'Not one of my grandda'aters?'

'Worser than that.'

'Worse than that, Joe!' said the old lady, who had thought this
the extreme limit of human atrocity.  'Who was it, Joe?  I insist
upon knowing.'

The fat boy looked cautiously round, and having concluded
his survey, shouted in the old lady's ear--

'Miss Rachael.'

'What!' said the old lady, in a shrill tone.  'Speak louder.'

'Miss Rachael,' roared the fat boy.

'My da'ater!'

The train of nods which the fat boy gave by way of assent,
communicated a blanc-mange like motion to his fat cheeks.

'And she suffered him!' exclaimed the old lady.
A grin stole over the fat boy's features as he said--

'I see her a-kissin' of him agin.'

If Mr. Jingle, from his place of concealment, could have
beheld the expression which the old lady's face assumed at this
communication, the probability is that a sudden burst of
laughter would have betrayed his close vicinity to the summer-
house.  He listened attentively.  Fragments of angry sentences such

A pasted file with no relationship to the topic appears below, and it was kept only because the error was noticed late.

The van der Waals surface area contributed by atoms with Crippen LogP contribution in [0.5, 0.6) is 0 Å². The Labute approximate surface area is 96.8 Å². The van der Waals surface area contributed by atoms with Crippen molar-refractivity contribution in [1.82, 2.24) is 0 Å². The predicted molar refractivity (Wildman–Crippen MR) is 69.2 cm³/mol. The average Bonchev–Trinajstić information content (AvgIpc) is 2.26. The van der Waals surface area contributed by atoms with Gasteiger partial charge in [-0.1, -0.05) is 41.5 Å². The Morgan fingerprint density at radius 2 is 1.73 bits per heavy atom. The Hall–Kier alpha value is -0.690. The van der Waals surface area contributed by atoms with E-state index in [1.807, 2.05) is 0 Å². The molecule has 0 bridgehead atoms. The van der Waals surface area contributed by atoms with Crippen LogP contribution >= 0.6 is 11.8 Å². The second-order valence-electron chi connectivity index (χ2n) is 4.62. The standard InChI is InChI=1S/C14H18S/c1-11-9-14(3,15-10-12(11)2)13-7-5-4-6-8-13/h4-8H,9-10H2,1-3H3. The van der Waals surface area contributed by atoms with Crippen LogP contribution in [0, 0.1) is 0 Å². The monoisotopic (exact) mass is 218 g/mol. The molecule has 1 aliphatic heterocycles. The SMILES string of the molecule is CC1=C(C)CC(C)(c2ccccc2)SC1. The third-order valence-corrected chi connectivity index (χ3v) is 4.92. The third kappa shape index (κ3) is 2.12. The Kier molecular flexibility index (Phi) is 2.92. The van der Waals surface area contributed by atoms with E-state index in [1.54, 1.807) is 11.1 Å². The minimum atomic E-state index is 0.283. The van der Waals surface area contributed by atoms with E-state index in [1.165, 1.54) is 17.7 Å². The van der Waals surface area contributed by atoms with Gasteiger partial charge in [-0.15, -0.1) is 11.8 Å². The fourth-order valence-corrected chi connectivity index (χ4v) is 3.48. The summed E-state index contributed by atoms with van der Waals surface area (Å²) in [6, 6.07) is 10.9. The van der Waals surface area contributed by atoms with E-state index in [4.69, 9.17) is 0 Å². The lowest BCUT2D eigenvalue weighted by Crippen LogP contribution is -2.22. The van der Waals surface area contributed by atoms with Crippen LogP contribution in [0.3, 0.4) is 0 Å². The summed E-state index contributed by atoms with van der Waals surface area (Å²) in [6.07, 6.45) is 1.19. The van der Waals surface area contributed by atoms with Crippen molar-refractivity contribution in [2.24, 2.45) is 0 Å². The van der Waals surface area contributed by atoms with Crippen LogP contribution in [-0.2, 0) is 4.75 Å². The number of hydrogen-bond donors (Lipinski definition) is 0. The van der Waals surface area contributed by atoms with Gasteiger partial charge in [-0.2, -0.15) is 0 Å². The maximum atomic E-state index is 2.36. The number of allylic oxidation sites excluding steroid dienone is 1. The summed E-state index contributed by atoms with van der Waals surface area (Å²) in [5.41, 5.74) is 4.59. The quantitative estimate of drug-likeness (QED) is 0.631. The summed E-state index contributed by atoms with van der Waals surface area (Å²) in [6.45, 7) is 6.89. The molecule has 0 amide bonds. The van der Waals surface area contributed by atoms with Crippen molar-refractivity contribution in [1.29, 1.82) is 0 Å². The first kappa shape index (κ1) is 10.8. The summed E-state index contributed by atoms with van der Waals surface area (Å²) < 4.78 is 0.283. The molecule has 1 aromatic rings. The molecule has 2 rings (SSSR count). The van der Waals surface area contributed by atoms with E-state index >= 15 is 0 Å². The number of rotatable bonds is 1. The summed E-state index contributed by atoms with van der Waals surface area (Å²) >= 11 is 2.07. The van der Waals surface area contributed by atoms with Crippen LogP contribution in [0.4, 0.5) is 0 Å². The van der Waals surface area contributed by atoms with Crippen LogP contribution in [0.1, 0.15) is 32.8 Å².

as, 'Without my permission!'--'At her time of life'--'Miserable
old 'ooman like me'--'Might have waited till I was dead,' and so
forth, reached his ears; and then he heard the heels of the fat
boy's boots crunching the gravel, as he retired and left the old
lady alone.

It was a remarkable coincidence perhaps, but it was nevertheless
a fact, that Mr. Jingle within five minutes of his arrival at Manor
Farm on the preceding night, had inwardly resolved to lay siege
to the heart of the spinster aunt, without delay.  He had observation
enough to see, that his off-hand manner was by no means
disagreeable to the fair object of his attack; and he had more
than a strong suspicion that she possessed that most desirable of
all requisites, a small independence.  The imperative necessity of
ousting his rival by some means or other, flashed quickly upon
him, and he immediately resolved to adopt certain proceedings
tending to that end and object, without a moment's delay.